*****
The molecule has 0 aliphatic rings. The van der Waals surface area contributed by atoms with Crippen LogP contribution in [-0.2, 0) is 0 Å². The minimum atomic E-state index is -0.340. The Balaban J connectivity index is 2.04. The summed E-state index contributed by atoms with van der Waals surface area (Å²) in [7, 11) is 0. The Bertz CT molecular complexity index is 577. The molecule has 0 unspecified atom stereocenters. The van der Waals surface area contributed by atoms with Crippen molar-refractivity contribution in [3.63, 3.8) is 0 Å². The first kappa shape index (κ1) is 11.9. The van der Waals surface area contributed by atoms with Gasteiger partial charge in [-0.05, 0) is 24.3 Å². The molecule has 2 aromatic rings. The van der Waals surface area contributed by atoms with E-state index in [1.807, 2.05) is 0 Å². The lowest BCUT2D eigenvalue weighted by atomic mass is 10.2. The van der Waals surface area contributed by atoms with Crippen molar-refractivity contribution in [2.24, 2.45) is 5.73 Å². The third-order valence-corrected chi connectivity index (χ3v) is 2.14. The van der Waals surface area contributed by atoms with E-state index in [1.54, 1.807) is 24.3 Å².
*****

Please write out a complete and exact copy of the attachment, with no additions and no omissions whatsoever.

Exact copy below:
The molecule has 0 aliphatic rings. The van der Waals surface area contributed by atoms with Crippen LogP contribution in [-0.2, 0) is 0 Å². The minimum atomic E-state index is -0.340. The Balaban J connectivity index is 2.04. The summed E-state index contributed by atoms with van der Waals surface area (Å²) in [7, 11) is 0. The Bertz CT molecular complexity index is 577. The molecule has 0 unspecified atom stereocenters. The van der Waals surface area contributed by atoms with Crippen molar-refractivity contribution in [3.63, 3.8) is 0 Å². The first kappa shape index (κ1) is 11.9. The van der Waals surface area contributed by atoms with Gasteiger partial charge in [-0.05, 0) is 24.3 Å². The molecule has 2 aromatic rings. The van der Waals surface area contributed by atoms with E-state index in [1.807, 2.05) is 0 Å². The lowest BCUT2D eigenvalue weighted by atomic mass is 10.2. The van der Waals surface area contributed by atoms with Crippen molar-refractivity contribution in [2.24, 2.45) is 5.73 Å². The third-order valence-corrected chi connectivity index (χ3v) is 2.14. The van der Waals surface area contributed by atoms with E-state index in [1.54, 1.807) is 24.3 Å².